Satellite Shots: Big T-storms in Texas, Mexico. Jesse Ferrell from Accu Weather has a good analysis of the massive thunderstorms that flared up over Texas on Wednesday, helping to ease the drought (and ongoing fire threat) in some counties: "Winds high in the atmosphere at 500 millibars (nearly 20,000 feet or so), which is where general steering currents reside, were west to east, which is why the thunderstorm anvil cloud is out ahead of the storm. But the overshooting tops punched through to even higher, and you can see their tops being streamed southeast over the general anvil, because prevailing winds (shown below) were Northwest to Southeast."
Lyrid Meteor Shower. Earth is entering a stream of dusty debris from Comet Thatcher, source of the annual Lyrid meteor shower. Forecasters expect the shower to peak on April 22nd with as many as 20 meteors per hour, although visibility will be reduced by bright moonlight. The best time to look, no matter where you live, is Friday morning during the hours before local dawn. Visit http://spaceweather.com for live meteor counts and more information.
Credit: This photo was taken by; GREGOR SRDOC, Astronomical society Vidulini. Location; Sorsoni near Rijeka (Croatia). Data; 21.4.2011 00:50:56 local time. (GMT 20.04.2011. 23:50:56) EOS400D, fisheye 8mm peleng f/3.5, exp 30s, ISO1600.
A Runny Sky. Yes, it was a fairly foul Friday with off and on showers and sprinkles. Rainfall amounts ranged from .03" at St. Cloud to .16" at MSP, .31" at Redwood Falls. Temperatures were more than 10 degrees cooler than average with highs within a couple degrees of 50.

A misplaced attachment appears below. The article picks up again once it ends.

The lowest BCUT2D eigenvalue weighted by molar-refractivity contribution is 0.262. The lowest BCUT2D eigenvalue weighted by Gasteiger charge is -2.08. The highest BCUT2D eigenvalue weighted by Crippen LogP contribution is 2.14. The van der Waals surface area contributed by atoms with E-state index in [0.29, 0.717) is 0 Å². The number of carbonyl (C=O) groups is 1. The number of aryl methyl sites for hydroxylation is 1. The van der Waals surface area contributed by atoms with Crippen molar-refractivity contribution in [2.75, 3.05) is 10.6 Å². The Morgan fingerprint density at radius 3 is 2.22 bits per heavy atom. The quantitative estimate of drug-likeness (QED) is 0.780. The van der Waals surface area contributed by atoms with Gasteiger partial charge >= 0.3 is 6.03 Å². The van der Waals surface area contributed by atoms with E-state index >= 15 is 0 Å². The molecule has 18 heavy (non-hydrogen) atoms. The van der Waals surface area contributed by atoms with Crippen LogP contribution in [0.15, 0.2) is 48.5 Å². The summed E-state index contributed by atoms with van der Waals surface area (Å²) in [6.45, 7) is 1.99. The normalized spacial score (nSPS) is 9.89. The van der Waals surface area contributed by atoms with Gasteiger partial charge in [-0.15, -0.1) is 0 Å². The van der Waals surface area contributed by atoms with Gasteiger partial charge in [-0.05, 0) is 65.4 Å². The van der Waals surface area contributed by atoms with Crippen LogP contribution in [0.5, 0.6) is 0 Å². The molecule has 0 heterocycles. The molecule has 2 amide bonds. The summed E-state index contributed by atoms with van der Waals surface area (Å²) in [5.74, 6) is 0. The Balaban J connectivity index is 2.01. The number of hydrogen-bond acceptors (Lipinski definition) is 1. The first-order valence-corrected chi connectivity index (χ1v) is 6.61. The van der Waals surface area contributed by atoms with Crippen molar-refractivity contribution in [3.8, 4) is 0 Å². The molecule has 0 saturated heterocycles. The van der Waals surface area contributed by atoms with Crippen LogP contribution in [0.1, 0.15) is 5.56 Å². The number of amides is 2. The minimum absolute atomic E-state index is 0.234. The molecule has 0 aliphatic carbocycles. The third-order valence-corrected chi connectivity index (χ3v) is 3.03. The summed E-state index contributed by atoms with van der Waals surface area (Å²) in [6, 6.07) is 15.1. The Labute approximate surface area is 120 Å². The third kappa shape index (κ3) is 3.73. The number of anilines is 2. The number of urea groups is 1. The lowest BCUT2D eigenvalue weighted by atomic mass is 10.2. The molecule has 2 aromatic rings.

Paul's SC Times Outlook for St. Cloud and all of central Minnesota:
TODAY: Light showers thru midday. Clouds linger much of the day (some brightening possible by afternoon). Winds: NW 10-15. High: 50
SATURDAY NIGHT: Clouds give way to partial clearing. Low: 37
EASTER SUNDAY: Plenty of sun - feels like spring! High: near 60
MONDAY: Sunny start, clouds increase PM. Showers Monday evening/night. Low: 40. High: 61
TUESDAY: Chance of showers, possible thunder. Low: 43. High: 57
WEDNESDAY: A drier day. Intervals of sun, a quiet spell. Low: 40. High: 58
THURSDAY: Mix of clouds and sun, "springy". Low: 41. High: 63
FRIDAY: Mild breeze, late-day thunder? Low: 46. High: 66
A "Winnipeg Spring"
I know, this is getting old. The Reluctant Spring of '11 limps on; the same La Nina pattern that unleashed 86.6" of snow on the Twin Cities is keeping the northern tier states cooler than average. Meanwhile the south is heating up (triple-digit heat in Texas fanning record brush-fires), resulting in a sharp north-south temperature contrast across the USA. Throw in 100-150 mph. jet stream winds and you have a ripe environment for severe storms, flooding rains and tornadoes.
April temperatures are running 1.4 F. warmer than average in the metro area. Nighttime lows have trended milder, but daytime highs have been stunted; it feels more like mid March out there. Since March 1 MSP has seen only 6 days above 60. Last year at this time we had already enjoyed 23 days above 60 F. A strange spring indeed. "Wrap-around" showers and sprinkles linger through midday, though skies may brighten this afternoon. Easter Sunday looks much better with a rerun of sunshine and highs near 60.
Models are hinting at some 70s the first week of May, a family of storms passing just south/east of Minnesota next week. Time to retire the winter wardrobe and take off the snow tires? I think so. I hope so.